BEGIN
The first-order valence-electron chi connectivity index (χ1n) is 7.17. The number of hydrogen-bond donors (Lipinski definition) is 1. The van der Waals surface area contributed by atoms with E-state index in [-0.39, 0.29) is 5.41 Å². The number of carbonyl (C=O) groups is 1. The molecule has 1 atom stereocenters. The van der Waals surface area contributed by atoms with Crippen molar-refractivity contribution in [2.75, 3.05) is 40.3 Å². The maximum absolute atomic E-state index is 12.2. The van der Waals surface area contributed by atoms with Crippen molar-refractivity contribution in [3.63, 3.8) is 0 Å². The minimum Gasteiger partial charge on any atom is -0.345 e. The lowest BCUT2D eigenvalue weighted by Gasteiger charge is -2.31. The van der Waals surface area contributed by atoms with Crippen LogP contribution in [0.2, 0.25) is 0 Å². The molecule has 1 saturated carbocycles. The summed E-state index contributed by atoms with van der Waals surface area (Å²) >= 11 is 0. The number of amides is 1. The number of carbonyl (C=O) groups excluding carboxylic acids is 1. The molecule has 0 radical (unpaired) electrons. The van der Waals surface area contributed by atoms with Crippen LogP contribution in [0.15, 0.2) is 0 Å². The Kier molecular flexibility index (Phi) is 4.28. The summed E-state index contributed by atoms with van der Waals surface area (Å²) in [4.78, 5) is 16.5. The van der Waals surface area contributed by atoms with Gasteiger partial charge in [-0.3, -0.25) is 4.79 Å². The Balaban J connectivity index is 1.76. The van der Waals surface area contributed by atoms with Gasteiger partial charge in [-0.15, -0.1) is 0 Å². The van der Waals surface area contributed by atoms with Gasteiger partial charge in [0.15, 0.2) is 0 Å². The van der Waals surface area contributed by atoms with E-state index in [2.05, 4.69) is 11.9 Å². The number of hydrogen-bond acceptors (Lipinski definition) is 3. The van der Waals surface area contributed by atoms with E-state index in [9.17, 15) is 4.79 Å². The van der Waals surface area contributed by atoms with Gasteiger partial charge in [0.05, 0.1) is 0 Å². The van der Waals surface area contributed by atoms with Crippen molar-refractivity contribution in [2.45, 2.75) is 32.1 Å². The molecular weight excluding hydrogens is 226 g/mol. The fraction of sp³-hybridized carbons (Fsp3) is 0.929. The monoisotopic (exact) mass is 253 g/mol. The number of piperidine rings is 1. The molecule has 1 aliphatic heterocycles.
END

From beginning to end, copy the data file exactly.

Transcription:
The first-order valence-electron chi connectivity index (χ1n) is 7.17. The number of hydrogen-bond donors (Lipinski definition) is 1. The van der Waals surface area contributed by atoms with E-state index in [-0.39, 0.29) is 5.41 Å². The number of carbonyl (C=O) groups is 1. The molecule has 1 atom stereocenters. The van der Waals surface area contributed by atoms with Crippen molar-refractivity contribution in [2.75, 3.05) is 40.3 Å². The maximum absolute atomic E-state index is 12.2. The van der Waals surface area contributed by atoms with Crippen molar-refractivity contribution in [3.63, 3.8) is 0 Å². The minimum Gasteiger partial charge on any atom is -0.345 e. The lowest BCUT2D eigenvalue weighted by Gasteiger charge is -2.31. The van der Waals surface area contributed by atoms with Crippen LogP contribution in [0.2, 0.25) is 0 Å². The molecule has 1 saturated carbocycles. The summed E-state index contributed by atoms with van der Waals surface area (Å²) >= 11 is 0. The number of amides is 1. The number of carbonyl (C=O) groups excluding carboxylic acids is 1. The molecule has 0 radical (unpaired) electrons. The van der Waals surface area contributed by atoms with Crippen LogP contribution in [0.15, 0.2) is 0 Å². The Kier molecular flexibility index (Phi) is 4.28. The summed E-state index contributed by atoms with van der Waals surface area (Å²) in [4.78, 5) is 16.5. The van der Waals surface area contributed by atoms with Gasteiger partial charge in [-0.3, -0.25) is 4.79 Å². The Balaban J connectivity index is 1.76. The van der Waals surface area contributed by atoms with Gasteiger partial charge in [-0.15, -0.1) is 0 Å². The van der Waals surface area contributed by atoms with Gasteiger partial charge in [0.15, 0.2) is 0 Å². The van der Waals surface area contributed by atoms with E-state index in [2.05, 4.69) is 11.9 Å². The number of hydrogen-bond acceptors (Lipinski definition) is 3. The van der Waals surface area contributed by atoms with E-state index in [9.17, 15) is 4.79 Å². The van der Waals surface area contributed by atoms with Gasteiger partial charge in [0.05, 0.1) is 0 Å². The van der Waals surface area contributed by atoms with Crippen molar-refractivity contribution in [2.45, 2.75) is 32.1 Å². The molecular weight excluding hydrogens is 226 g/mol. The fraction of sp³-hybridized carbons (Fsp3) is 0.929. The monoisotopic (exact) mass is 253 g/mol. The number of piperidine rings is 1. The molecule has 1 aliphatic heterocycles.